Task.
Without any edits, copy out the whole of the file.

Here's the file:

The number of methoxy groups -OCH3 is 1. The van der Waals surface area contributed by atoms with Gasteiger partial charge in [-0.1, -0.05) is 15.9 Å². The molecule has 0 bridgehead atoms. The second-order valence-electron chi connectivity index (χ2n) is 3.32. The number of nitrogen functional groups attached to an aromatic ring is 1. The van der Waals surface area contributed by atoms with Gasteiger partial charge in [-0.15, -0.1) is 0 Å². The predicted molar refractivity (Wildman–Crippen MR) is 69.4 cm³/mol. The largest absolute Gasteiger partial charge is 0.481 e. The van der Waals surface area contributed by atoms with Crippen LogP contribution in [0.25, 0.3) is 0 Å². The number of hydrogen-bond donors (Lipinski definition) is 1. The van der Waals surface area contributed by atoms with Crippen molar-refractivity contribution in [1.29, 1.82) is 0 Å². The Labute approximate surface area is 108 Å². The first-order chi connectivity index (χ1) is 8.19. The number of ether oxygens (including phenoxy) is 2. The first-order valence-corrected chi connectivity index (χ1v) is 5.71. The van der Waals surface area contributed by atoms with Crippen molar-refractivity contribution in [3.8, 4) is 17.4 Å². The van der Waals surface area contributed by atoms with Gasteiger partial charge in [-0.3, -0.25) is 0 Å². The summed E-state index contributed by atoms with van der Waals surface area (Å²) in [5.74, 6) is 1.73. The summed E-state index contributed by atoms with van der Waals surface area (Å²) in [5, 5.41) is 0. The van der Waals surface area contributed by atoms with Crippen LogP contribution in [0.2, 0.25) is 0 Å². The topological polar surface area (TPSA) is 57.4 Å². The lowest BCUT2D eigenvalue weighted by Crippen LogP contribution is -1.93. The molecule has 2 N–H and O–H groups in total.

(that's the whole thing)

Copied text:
The number of methoxy groups -OCH3 is 1. The van der Waals surface area contributed by atoms with Gasteiger partial charge in [-0.1, -0.05) is 15.9 Å². The molecule has 0 bridgehead atoms. The second-order valence-electron chi connectivity index (χ2n) is 3.32. The number of nitrogen functional groups attached to an aromatic ring is 1. The van der Waals surface area contributed by atoms with Gasteiger partial charge in [-0.15, -0.1) is 0 Å². The predicted molar refractivity (Wildman–Crippen MR) is 69.4 cm³/mol. The largest absolute Gasteiger partial charge is 0.481 e. The van der Waals surface area contributed by atoms with Crippen LogP contribution in [0.25, 0.3) is 0 Å². The number of hydrogen-bond donors (Lipinski definition) is 1. The van der Waals surface area contributed by atoms with Crippen molar-refractivity contribution in [1.29, 1.82) is 0 Å². The Labute approximate surface area is 108 Å². The first-order chi connectivity index (χ1) is 8.19. The number of ether oxygens (including phenoxy) is 2. The first-order valence-corrected chi connectivity index (χ1v) is 5.71. The van der Waals surface area contributed by atoms with Crippen molar-refractivity contribution in [3.8, 4) is 17.4 Å². The van der Waals surface area contributed by atoms with Gasteiger partial charge in [-0.3, -0.25) is 0 Å². The summed E-state index contributed by atoms with van der Waals surface area (Å²) in [5.74, 6) is 1.73. The summed E-state index contributed by atoms with van der Waals surface area (Å²) in [5, 5.41) is 0. The van der Waals surface area contributed by atoms with Crippen LogP contribution in [0.2, 0.25) is 0 Å². The topological polar surface area (TPSA) is 57.4 Å². The lowest BCUT2D eigenvalue weighted by Crippen LogP contribution is -1.93. The molecule has 2 N–H and O–H groups in total.